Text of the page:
organizations will bc asked to
out. The musical scores hav
ready been given to the va
Glee Clubs, as well as the orch
so that work on that phase o
production has already st<
Previous experience will nc
necessary for those wishing to
Speakers Propose Prohil
Refe endum, Meet Wit
Poor Response.
A county-wide dry campaig:
launched by Washtenaw supp
of prohibition. at a noon lun(
yesterday afteroon at the
gan League building.
While sentiment for a ref
dui was expressed by-speaker
general attitude of the auE
showed that this move did not
with approval. There was a n1
let-down in the enthusiasm c
group when the matter of a
qnduni was first introduced.
Dr. Marvin Pittman, Ypv
Normal college professor and
Democratic leader, li;ted the
culties facing those charged
enforcement of the Ary law
groups demanding repeal an
ways in which 'the dry pause
be advanced.
Dr. Frederick B. Fisher, pas
the local Methodist church;
ed the moral and social aspe
prohibition. He stated that 4
cent of the traceable liquor
in the United States center
Chicago. Liquor and crime, hE
go hand in hand; He pointe
that the annual liqfr bills o:
many, France, Ital and Er
would amply pay their debts
United States.

learned that the council took a
w ballot on which Glenn This-
hwaite, head football coach, re-
red the five - faculty votes for
ctor, and that Dr. Walter Mean-
I basketball coach, received two
es. The committee also was told
t Irwin Uteritz, the new director
intercollegiatei athletics, repre-
ted a compromise between the
ilty and alumni members of the
xculty Fails to Reach
Decision on Question
o decision# was reached last
ht by members of the faculty in
iscussion on the questionnaires
ently issued to them asking the
r in which they spend their time.

BOMBAY, Jan. 7.-(P)-The le-
gality of the arrest of Mahatma
Gandhi, leader of India's Nation-
alists in their struggle for indepen-
dence from British authorities, will
be tested in the courts.
Nationalist attorneys announced
today they would apply Jan. 11 for
a writ of habeas corpus which'
would call for a high court review
of the Mahatma's arrest under an
1827 law.
. Meanwhile, all India remained
tense. In Calcutta five live bombs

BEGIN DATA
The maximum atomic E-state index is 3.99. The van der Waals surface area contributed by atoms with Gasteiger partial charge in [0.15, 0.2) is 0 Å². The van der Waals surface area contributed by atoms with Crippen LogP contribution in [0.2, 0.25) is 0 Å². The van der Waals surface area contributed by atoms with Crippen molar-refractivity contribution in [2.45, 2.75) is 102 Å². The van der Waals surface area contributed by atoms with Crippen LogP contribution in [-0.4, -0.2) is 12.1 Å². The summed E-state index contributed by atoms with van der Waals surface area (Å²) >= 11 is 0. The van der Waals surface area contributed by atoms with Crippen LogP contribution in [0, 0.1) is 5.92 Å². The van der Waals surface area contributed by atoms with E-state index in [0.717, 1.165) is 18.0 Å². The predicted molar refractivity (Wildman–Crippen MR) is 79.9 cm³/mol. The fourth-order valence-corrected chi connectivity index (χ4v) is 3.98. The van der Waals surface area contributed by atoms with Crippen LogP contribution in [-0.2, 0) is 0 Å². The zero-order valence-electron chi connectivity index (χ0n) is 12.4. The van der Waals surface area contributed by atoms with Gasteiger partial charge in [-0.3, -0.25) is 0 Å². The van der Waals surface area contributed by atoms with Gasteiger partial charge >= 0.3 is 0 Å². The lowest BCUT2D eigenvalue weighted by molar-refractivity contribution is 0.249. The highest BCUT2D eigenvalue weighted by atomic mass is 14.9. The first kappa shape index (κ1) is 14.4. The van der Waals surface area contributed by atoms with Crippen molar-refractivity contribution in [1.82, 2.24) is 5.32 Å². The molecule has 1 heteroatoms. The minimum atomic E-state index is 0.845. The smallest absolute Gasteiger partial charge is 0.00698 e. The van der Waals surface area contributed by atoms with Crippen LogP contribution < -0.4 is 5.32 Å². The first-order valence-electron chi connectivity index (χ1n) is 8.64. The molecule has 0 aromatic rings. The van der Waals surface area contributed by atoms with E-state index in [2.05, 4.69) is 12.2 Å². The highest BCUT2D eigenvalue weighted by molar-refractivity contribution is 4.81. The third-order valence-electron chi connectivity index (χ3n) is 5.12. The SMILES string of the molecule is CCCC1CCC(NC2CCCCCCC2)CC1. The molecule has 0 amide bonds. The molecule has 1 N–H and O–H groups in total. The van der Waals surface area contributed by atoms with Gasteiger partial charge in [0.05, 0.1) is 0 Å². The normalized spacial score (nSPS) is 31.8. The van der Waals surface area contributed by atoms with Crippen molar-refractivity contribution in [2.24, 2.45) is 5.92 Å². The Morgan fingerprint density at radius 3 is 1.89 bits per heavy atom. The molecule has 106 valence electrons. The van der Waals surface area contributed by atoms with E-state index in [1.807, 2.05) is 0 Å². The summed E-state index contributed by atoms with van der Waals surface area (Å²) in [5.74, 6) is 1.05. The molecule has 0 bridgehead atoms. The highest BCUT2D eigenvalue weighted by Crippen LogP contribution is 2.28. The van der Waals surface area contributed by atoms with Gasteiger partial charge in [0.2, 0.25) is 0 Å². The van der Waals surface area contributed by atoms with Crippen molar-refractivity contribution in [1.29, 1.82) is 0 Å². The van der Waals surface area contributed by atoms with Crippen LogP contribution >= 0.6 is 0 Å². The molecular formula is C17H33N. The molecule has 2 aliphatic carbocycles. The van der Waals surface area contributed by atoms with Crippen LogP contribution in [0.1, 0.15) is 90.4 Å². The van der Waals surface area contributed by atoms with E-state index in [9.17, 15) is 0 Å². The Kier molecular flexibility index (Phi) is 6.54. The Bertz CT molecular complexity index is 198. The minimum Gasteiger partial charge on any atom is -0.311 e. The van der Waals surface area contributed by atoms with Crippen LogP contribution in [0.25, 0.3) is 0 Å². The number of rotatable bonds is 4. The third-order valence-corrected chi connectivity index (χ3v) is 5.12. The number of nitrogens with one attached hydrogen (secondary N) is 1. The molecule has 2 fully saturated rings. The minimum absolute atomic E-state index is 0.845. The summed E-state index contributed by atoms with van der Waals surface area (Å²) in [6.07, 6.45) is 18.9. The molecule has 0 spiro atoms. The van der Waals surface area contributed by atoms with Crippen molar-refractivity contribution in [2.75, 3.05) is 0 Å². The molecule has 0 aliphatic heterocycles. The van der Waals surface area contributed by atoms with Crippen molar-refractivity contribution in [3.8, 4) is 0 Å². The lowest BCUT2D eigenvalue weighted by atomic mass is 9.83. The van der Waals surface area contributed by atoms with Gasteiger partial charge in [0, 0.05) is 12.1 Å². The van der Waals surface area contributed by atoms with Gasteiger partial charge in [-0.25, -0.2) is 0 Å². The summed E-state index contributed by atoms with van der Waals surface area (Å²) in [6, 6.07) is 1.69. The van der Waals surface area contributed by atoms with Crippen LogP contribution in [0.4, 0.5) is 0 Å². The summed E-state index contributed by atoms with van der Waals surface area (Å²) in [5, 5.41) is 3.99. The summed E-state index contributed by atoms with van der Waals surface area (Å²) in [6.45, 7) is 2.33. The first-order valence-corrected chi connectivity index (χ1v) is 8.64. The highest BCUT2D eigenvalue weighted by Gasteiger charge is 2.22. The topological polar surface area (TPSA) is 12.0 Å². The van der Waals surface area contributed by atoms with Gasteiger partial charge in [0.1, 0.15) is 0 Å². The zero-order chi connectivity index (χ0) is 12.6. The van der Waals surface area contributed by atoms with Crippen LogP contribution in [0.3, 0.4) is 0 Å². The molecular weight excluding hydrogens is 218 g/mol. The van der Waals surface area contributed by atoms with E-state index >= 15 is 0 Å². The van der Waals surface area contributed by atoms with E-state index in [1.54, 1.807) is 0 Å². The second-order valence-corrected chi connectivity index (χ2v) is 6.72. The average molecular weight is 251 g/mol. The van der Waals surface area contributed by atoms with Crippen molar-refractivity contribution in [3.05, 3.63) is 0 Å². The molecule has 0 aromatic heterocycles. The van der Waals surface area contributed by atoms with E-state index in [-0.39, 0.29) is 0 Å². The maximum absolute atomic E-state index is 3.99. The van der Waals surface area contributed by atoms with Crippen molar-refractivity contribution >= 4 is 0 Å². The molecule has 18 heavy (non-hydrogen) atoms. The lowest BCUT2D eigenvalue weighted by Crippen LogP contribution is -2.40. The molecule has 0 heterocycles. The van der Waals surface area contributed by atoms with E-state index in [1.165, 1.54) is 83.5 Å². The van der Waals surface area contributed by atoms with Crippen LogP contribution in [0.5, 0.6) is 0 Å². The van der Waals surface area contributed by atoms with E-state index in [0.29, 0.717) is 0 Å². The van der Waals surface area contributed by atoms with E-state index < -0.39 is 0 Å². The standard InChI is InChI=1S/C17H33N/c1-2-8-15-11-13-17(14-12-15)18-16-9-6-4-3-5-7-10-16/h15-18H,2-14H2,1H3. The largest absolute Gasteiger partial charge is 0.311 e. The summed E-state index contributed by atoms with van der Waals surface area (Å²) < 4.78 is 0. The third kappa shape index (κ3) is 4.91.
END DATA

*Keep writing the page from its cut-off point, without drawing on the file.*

were discovered in a first class com-
partment of the Darjeeling Ex-
press. t
Attorneys backing the legal fight
to release the Mahatma said he
could not be held indefinitely in
prison under a regulation they con-
sidered antiquated and vague. The
1827 law empowers the government
to "place under personal restraint"
without the formality of trial any
person whose arrest is considered
necessary to prevent "internal com-
Mr. Gandhi, who was admitted to
the bar in London years ago, prob-



Zeta Phi Eta, Alpha Nu
Subject for Debate.

, E

, ---- ,
"Resolved: That coeds receive
grades on other "than scholastic
Having agreed upon which high-
powered and deeply significant sub-
ject, Zeta Phi Eta, women's, and
Alpha Nu, men's campus forensic
societies yesterday went into one-
week of training in preparation for
their annual gab-tangle, to take
place on Thursday, Jan. 14.
Innuendoes of vague secrets at
last laid bate are rumored to be ris-
ing before the mind's eye of more
than one staid professor, more than
one dazzline oed.n as the' subhi ect.

Jim Crowley,' head football coach
at Michigan State College for the i
last three years, stands a favorable
chance to become head football
coach at the University of Iowa,
according to the Gazette,
Crowley, one of the Notre Dame
Four Horsemen, professed to be
unfamiliar with any prospect of
taking the Iowa job the paper said
he would be receptice to an offer.
Jim Crowley, Thursday night,
denied having received any sort
of an offer from the University of
"I spoke -with Dr. Lauer, Iowa
athletic director, at the Coaches'
meeting in New York several weeks
ago," Crowley said, "but no men-
tion was made of the coaching job."
Contemplate Pardon'
of Pontiac Prisoner
n. A' 1 n~T~r T - c+ -te - n tI N' -n -

Back to Top

© 2021 Regents of the University of Michigan